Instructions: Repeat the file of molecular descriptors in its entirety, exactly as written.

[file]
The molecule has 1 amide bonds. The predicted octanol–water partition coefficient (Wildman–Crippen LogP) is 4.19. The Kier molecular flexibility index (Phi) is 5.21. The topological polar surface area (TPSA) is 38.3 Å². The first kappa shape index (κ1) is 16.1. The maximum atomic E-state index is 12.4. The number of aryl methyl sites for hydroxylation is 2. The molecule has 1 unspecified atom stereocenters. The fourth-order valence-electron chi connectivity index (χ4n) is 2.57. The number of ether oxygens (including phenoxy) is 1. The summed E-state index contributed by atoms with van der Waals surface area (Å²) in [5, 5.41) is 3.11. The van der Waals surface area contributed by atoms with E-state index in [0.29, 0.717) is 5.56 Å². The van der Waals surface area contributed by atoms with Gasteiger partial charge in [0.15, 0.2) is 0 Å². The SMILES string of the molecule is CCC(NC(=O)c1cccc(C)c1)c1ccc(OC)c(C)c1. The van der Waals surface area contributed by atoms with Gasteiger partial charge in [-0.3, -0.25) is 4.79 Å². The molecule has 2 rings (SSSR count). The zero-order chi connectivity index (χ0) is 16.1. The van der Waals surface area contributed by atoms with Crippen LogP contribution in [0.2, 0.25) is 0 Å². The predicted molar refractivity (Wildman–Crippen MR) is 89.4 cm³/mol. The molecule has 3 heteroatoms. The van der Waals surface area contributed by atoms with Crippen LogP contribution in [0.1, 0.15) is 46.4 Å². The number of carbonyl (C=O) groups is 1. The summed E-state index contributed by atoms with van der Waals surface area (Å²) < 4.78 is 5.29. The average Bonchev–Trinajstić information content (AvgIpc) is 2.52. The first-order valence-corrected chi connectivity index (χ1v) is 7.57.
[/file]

The molecule has 1 amide bonds. The predicted octanol–water partition coefficient (Wildman–Crippen LogP) is 4.19. The Kier molecular flexibility index (Phi) is 5.21. The topological polar surface area (TPSA) is 38.3 Å². The first kappa shape index (κ1) is 16.1. The maximum atomic E-state index is 12.4. The number of aryl methyl sites for hydroxylation is 2. The molecule has 1 unspecified atom stereocenters. The fourth-order valence-electron chi connectivity index (χ4n) is 2.57. The number of ether oxygens (including phenoxy) is 1. The summed E-state index contributed by atoms with van der Waals surface area (Å²) in [5, 5.41) is 3.11. The van der Waals surface area contributed by atoms with E-state index in [0.29, 0.717) is 5.56 Å². The van der Waals surface area contributed by atoms with Gasteiger partial charge in [0.15, 0.2) is 0 Å². The SMILES string of the molecule is CCC(NC(=O)c1cccc(C)c1)c1ccc(OC)c(C)c1. The van der Waals surface area contributed by atoms with Gasteiger partial charge in [-0.3, -0.25) is 4.79 Å². The molecule has 2 rings (SSSR count). The zero-order chi connectivity index (χ0) is 16.1. The van der Waals surface area contributed by atoms with Crippen LogP contribution in [0.2, 0.25) is 0 Å². The predicted molar refractivity (Wildman–Crippen MR) is 89.4 cm³/mol. The molecule has 3 heteroatoms. The van der Waals surface area contributed by atoms with Crippen LogP contribution in [0.1, 0.15) is 46.4 Å². The number of carbonyl (C=O) groups is 1. The summed E-state index contributed by atoms with van der Waals surface area (Å²) < 4.78 is 5.29. The average Bonchev–Trinajstić information content (AvgIpc) is 2.52. The first-order valence-corrected chi connectivity index (χ1v) is 7.57.